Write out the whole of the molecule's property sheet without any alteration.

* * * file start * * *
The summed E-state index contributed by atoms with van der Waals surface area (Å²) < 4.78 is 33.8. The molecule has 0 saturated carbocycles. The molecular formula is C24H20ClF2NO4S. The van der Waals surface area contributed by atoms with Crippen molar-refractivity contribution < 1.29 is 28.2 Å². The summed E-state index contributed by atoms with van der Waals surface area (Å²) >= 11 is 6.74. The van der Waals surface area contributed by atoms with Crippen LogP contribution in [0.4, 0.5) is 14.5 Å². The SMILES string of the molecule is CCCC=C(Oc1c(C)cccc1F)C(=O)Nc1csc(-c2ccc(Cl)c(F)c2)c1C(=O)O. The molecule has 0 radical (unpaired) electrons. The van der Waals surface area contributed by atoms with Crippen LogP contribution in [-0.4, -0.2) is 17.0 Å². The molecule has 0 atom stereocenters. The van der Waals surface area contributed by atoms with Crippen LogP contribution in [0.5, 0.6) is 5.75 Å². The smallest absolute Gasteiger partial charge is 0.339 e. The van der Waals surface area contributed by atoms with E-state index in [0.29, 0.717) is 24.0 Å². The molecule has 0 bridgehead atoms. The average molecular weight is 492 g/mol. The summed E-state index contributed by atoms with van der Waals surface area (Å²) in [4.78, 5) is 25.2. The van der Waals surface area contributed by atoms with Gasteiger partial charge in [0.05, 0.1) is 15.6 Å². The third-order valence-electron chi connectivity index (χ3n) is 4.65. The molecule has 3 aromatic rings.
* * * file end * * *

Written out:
The summed E-state index contributed by atoms with van der Waals surface area (Å²) < 4.78 is 33.8. The molecule has 0 saturated carbocycles. The molecular formula is C24H20ClF2NO4S. The van der Waals surface area contributed by atoms with Crippen molar-refractivity contribution < 1.29 is 28.2 Å². The summed E-state index contributed by atoms with van der Waals surface area (Å²) >= 11 is 6.74. The van der Waals surface area contributed by atoms with Crippen LogP contribution in [0.4, 0.5) is 14.5 Å². The SMILES string of the molecule is CCCC=C(Oc1c(C)cccc1F)C(=O)Nc1csc(-c2ccc(Cl)c(F)c2)c1C(=O)O. The molecule has 0 radical (unpaired) electrons. The van der Waals surface area contributed by atoms with Crippen LogP contribution in [-0.4, -0.2) is 17.0 Å². The molecule has 0 atom stereocenters. The van der Waals surface area contributed by atoms with Crippen LogP contribution in [0.5, 0.6) is 5.75 Å². The smallest absolute Gasteiger partial charge is 0.339 e. The van der Waals surface area contributed by atoms with E-state index in [0.29, 0.717) is 24.0 Å². The molecule has 0 bridgehead atoms. The average molecular weight is 492 g/mol. The summed E-state index contributed by atoms with van der Waals surface area (Å²) in [4.78, 5) is 25.2. The van der Waals surface area contributed by atoms with Gasteiger partial charge in [0.05, 0.1) is 15.6 Å². The third-order valence-electron chi connectivity index (χ3n) is 4.65. The molecule has 3 aromatic rings.